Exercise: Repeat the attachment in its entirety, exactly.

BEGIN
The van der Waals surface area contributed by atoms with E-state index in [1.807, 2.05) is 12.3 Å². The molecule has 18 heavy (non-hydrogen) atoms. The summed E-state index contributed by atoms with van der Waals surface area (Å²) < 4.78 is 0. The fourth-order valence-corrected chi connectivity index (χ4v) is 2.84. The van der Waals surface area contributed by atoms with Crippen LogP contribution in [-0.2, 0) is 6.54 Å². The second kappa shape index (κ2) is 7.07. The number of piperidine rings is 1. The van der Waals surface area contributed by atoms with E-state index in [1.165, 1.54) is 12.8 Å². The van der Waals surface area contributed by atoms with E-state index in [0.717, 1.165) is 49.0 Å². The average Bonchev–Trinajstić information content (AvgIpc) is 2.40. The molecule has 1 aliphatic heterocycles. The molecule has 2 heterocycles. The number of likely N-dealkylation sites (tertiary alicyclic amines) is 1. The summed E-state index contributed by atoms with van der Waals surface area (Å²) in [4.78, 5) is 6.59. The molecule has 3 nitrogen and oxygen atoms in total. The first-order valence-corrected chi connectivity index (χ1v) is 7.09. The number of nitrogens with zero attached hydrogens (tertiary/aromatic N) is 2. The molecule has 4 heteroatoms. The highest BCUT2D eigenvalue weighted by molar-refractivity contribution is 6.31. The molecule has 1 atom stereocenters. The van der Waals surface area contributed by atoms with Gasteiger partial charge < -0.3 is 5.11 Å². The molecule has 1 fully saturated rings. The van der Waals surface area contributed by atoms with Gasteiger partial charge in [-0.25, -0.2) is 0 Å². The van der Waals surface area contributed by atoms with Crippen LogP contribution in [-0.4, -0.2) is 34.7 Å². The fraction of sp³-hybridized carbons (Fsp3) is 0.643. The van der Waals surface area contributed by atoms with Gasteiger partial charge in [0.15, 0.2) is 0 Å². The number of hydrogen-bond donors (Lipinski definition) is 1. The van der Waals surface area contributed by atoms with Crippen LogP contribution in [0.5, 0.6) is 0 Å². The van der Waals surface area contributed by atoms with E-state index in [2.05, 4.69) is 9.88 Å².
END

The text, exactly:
The van der Waals surface area contributed by atoms with E-state index in [1.807, 2.05) is 12.3 Å². The molecule has 18 heavy (non-hydrogen) atoms. The summed E-state index contributed by atoms with van der Waals surface area (Å²) < 4.78 is 0. The fourth-order valence-corrected chi connectivity index (χ4v) is 2.84. The van der Waals surface area contributed by atoms with Crippen LogP contribution in [-0.2, 0) is 6.54 Å². The second kappa shape index (κ2) is 7.07. The number of piperidine rings is 1. The van der Waals surface area contributed by atoms with E-state index in [1.165, 1.54) is 12.8 Å². The van der Waals surface area contributed by atoms with E-state index in [0.717, 1.165) is 49.0 Å². The average Bonchev–Trinajstić information content (AvgIpc) is 2.40. The molecule has 1 aliphatic heterocycles. The molecule has 2 heterocycles. The number of likely N-dealkylation sites (tertiary alicyclic amines) is 1. The summed E-state index contributed by atoms with van der Waals surface area (Å²) in [4.78, 5) is 6.59. The molecule has 3 nitrogen and oxygen atoms in total. The first-order valence-corrected chi connectivity index (χ1v) is 7.09. The number of nitrogens with zero attached hydrogens (tertiary/aromatic N) is 2. The molecule has 4 heteroatoms. The highest BCUT2D eigenvalue weighted by molar-refractivity contribution is 6.31. The molecule has 1 atom stereocenters. The van der Waals surface area contributed by atoms with Gasteiger partial charge < -0.3 is 5.11 Å². The molecule has 1 fully saturated rings. The van der Waals surface area contributed by atoms with Gasteiger partial charge in [-0.25, -0.2) is 0 Å². The van der Waals surface area contributed by atoms with Crippen LogP contribution in [-0.4, -0.2) is 34.7 Å². The fraction of sp³-hybridized carbons (Fsp3) is 0.643. The van der Waals surface area contributed by atoms with Gasteiger partial charge in [0.15, 0.2) is 0 Å². The number of hydrogen-bond donors (Lipinski definition) is 1. The van der Waals surface area contributed by atoms with Crippen LogP contribution in [0.5, 0.6) is 0 Å². The van der Waals surface area contributed by atoms with E-state index in [2.05, 4.69) is 9.88 Å².